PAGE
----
Mainstream taps Rothschild for equity partner search
Eddie O’Connor owns 55% of company
Eddie O’Connor, founder and chief executive of Mainstream Renewable Power.
The Irish Times had reported that Mainstream, which is focused on developing wind and solar projects in emerging markets, was seeing advisers to assess its business portfolio with a view to finding a partner. Sources have confirmed that Rothschild in London has been selected as the advisers.
Mainstream currently has 1,500 megawatts (mw) of projects in construction across Chile, Egypt, Senegal and South Africa – the equivalent of about a quarter of peak demand for electricity in the Irish market.
The company, where Mr O’Connor is 55 per cent shareholder, is set to see its pipeline under construction rise to 2,000mw in the coming months, according to a spokesman. He declined to comment on the identity of the adviser.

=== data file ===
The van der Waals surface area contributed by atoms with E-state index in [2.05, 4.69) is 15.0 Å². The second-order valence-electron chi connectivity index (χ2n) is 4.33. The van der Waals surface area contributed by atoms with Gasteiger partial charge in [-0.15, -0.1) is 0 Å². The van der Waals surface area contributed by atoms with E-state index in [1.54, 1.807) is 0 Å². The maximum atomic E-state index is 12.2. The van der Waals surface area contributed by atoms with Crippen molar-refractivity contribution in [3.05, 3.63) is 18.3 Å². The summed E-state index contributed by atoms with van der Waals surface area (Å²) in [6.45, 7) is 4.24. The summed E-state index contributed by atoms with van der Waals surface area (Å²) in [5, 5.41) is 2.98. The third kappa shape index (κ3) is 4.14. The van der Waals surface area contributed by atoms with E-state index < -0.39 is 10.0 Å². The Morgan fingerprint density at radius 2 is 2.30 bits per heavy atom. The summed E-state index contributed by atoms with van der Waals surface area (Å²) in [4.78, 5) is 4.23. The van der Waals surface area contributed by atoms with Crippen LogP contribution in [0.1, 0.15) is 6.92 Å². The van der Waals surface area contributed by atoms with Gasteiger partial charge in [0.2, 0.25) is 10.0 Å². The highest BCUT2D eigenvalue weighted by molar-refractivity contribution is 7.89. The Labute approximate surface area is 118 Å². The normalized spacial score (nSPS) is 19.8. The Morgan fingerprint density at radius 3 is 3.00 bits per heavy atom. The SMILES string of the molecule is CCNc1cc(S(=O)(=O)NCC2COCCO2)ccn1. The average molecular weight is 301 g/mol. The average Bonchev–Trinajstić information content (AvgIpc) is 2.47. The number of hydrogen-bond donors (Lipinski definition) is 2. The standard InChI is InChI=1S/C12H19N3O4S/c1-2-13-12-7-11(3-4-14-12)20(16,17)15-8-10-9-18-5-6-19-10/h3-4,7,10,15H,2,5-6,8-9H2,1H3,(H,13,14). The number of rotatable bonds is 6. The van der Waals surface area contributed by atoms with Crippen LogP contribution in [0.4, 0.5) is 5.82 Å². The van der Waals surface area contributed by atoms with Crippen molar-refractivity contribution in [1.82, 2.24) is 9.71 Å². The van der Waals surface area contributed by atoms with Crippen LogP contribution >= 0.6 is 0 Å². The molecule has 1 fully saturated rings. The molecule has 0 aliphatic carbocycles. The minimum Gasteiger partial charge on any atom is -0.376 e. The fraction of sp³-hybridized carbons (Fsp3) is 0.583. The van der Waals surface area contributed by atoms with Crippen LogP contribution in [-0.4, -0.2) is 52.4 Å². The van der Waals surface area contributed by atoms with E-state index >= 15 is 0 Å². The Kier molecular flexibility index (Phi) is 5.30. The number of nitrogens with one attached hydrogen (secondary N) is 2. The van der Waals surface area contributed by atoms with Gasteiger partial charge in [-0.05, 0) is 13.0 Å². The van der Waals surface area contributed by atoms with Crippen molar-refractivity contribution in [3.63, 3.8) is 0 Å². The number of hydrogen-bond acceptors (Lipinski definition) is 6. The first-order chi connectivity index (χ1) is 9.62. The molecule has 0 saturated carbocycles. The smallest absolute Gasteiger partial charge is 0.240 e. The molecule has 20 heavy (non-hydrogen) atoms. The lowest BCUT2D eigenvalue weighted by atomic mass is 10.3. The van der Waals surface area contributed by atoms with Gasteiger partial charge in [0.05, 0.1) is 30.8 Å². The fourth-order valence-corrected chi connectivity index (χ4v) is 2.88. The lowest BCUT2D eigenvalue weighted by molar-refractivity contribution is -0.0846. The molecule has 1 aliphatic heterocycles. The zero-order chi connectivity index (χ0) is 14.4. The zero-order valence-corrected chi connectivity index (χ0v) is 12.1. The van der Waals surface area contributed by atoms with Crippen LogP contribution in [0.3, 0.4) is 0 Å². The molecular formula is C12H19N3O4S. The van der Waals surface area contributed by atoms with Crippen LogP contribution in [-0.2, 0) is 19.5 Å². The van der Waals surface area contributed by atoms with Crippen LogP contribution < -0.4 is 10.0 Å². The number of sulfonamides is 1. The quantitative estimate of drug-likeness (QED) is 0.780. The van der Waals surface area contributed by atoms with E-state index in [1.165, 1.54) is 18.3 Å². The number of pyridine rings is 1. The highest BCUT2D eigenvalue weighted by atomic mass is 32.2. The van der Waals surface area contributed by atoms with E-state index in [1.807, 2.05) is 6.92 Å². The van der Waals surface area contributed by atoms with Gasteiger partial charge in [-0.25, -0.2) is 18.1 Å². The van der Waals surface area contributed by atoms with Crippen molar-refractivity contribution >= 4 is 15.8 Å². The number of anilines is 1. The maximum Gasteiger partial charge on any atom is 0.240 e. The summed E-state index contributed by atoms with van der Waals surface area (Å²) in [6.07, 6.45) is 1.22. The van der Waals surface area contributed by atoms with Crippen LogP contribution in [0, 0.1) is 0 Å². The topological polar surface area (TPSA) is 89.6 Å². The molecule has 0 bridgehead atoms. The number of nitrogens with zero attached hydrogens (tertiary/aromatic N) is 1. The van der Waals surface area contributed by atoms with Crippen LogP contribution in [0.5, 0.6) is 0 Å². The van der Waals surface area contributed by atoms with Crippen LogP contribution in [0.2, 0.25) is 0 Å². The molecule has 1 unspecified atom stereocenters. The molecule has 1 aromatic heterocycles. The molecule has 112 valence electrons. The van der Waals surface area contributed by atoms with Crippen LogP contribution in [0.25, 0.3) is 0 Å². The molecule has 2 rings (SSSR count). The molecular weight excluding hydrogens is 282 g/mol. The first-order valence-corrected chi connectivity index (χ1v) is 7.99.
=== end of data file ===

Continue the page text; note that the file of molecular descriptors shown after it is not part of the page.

The remainder of the company is owned by Mainstream’s management and a group of high-net-worth individuals, who have stuck with the business since its establishment in 2008.
While it is not clear whether Mr O’Connor and the other shareholders would be willing to exit at this stage, industry sources said that the most aggressive investors in clean-energy deals – big oil companies – would likely want full equity ownership.
Mainstream says that it has a total global pipeline of about 9,000mw, which will “involve a multibillion dollar, multigigawatt construction programme”.
Mainstream, led by chief executive Andy Kinsella, swung into a €487.5 million profit last year from a €5 million loss for 2017, driven by the sale of a Scottish offshore wind farm for up to €650 million to French utilities giant EDF.